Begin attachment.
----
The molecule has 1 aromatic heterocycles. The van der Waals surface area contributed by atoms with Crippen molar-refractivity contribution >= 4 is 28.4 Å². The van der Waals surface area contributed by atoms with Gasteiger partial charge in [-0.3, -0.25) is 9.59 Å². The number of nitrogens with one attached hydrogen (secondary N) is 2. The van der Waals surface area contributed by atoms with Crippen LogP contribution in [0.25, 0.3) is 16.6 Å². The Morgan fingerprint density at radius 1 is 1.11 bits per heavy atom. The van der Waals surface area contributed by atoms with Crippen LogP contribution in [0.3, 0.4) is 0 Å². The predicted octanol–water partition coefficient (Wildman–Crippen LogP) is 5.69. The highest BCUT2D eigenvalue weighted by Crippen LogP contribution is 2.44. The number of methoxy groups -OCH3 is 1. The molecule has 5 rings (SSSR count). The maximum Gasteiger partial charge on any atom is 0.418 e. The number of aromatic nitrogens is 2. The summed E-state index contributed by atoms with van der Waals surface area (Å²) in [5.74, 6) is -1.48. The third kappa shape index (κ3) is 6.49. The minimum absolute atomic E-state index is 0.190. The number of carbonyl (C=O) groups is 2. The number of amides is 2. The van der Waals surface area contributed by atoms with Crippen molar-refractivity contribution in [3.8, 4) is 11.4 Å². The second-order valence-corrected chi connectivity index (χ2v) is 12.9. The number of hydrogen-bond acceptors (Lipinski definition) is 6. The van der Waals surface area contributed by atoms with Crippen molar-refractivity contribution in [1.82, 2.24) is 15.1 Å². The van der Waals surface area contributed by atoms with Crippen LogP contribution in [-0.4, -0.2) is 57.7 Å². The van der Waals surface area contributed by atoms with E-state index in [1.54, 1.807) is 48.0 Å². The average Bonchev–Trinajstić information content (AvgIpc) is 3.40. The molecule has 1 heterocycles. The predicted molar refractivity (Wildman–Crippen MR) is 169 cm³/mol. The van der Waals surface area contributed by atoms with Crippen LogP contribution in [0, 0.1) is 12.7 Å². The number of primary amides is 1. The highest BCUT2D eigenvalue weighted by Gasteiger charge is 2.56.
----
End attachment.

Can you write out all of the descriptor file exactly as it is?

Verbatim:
The molecule has 1 aromatic heterocycles. The van der Waals surface area contributed by atoms with Crippen molar-refractivity contribution >= 4 is 28.4 Å². The van der Waals surface area contributed by atoms with Gasteiger partial charge in [-0.3, -0.25) is 9.59 Å². The number of nitrogens with one attached hydrogen (secondary N) is 2. The van der Waals surface area contributed by atoms with Crippen LogP contribution in [0.25, 0.3) is 16.6 Å². The Morgan fingerprint density at radius 1 is 1.11 bits per heavy atom. The van der Waals surface area contributed by atoms with Crippen LogP contribution in [0.3, 0.4) is 0 Å². The predicted octanol–water partition coefficient (Wildman–Crippen LogP) is 5.69. The highest BCUT2D eigenvalue weighted by Crippen LogP contribution is 2.44. The number of methoxy groups -OCH3 is 1. The molecule has 5 rings (SSSR count). The maximum Gasteiger partial charge on any atom is 0.418 e. The number of aromatic nitrogens is 2. The summed E-state index contributed by atoms with van der Waals surface area (Å²) in [5.74, 6) is -1.48. The third kappa shape index (κ3) is 6.49. The minimum absolute atomic E-state index is 0.190. The number of carbonyl (C=O) groups is 2. The number of amides is 2. The van der Waals surface area contributed by atoms with Crippen molar-refractivity contribution in [3.8, 4) is 11.4 Å². The second-order valence-corrected chi connectivity index (χ2v) is 12.9. The number of hydrogen-bond acceptors (Lipinski definition) is 6. The van der Waals surface area contributed by atoms with Crippen molar-refractivity contribution in [1.82, 2.24) is 15.1 Å². The van der Waals surface area contributed by atoms with Crippen LogP contribution in [-0.4, -0.2) is 57.7 Å². The van der Waals surface area contributed by atoms with E-state index in [1.54, 1.807) is 48.0 Å². The average Bonchev–Trinajstić information content (AvgIpc) is 3.40. The molecule has 1 heterocycles. The predicted molar refractivity (Wildman–Crippen MR) is 169 cm³/mol. The van der Waals surface area contributed by atoms with Crippen LogP contribution in [0, 0.1) is 12.7 Å². The number of primary amides is 1. The highest BCUT2D eigenvalue weighted by Gasteiger charge is 2.56.